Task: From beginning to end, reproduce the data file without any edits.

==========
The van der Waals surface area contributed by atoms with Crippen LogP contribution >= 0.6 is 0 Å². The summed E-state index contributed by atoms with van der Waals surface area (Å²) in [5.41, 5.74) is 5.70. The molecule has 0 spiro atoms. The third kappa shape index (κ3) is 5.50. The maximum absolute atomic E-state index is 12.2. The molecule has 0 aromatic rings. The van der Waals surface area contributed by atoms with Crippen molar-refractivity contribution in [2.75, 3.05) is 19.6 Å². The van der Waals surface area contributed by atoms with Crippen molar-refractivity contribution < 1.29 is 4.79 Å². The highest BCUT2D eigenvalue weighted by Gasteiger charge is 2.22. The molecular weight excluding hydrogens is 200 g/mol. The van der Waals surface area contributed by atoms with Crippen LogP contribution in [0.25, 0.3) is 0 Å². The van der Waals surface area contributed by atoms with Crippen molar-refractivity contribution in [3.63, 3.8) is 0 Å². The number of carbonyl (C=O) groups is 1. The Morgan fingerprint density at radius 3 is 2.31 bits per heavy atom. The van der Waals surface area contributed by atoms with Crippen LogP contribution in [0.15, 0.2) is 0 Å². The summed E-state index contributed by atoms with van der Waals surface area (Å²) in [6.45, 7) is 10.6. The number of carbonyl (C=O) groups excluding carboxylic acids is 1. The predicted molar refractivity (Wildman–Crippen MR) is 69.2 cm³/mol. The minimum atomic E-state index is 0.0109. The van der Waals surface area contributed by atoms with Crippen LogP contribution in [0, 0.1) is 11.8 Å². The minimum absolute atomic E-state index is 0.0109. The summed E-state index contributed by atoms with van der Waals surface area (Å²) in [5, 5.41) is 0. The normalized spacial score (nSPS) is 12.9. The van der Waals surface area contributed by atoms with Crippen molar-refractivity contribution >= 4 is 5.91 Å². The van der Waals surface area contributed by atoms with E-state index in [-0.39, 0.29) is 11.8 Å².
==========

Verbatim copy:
The van der Waals surface area contributed by atoms with Crippen LogP contribution >= 0.6 is 0 Å². The summed E-state index contributed by atoms with van der Waals surface area (Å²) in [5.41, 5.74) is 5.70. The molecule has 0 spiro atoms. The third kappa shape index (κ3) is 5.50. The maximum absolute atomic E-state index is 12.2. The molecule has 0 aromatic rings. The van der Waals surface area contributed by atoms with Crippen molar-refractivity contribution in [2.75, 3.05) is 19.6 Å². The van der Waals surface area contributed by atoms with Crippen molar-refractivity contribution < 1.29 is 4.79 Å². The highest BCUT2D eigenvalue weighted by Gasteiger charge is 2.22. The molecular weight excluding hydrogens is 200 g/mol. The van der Waals surface area contributed by atoms with Crippen LogP contribution in [0.25, 0.3) is 0 Å². The van der Waals surface area contributed by atoms with Crippen molar-refractivity contribution in [3.63, 3.8) is 0 Å². The number of carbonyl (C=O) groups is 1. The Morgan fingerprint density at radius 3 is 2.31 bits per heavy atom. The van der Waals surface area contributed by atoms with Crippen LogP contribution in [0.15, 0.2) is 0 Å². The summed E-state index contributed by atoms with van der Waals surface area (Å²) in [6.45, 7) is 10.6. The number of carbonyl (C=O) groups excluding carboxylic acids is 1. The predicted molar refractivity (Wildman–Crippen MR) is 69.2 cm³/mol. The minimum atomic E-state index is 0.0109. The van der Waals surface area contributed by atoms with Crippen LogP contribution in [0, 0.1) is 11.8 Å². The minimum absolute atomic E-state index is 0.0109. The summed E-state index contributed by atoms with van der Waals surface area (Å²) in [5, 5.41) is 0. The normalized spacial score (nSPS) is 12.9. The van der Waals surface area contributed by atoms with Crippen molar-refractivity contribution >= 4 is 5.91 Å². The van der Waals surface area contributed by atoms with E-state index in [-0.39, 0.29) is 11.8 Å².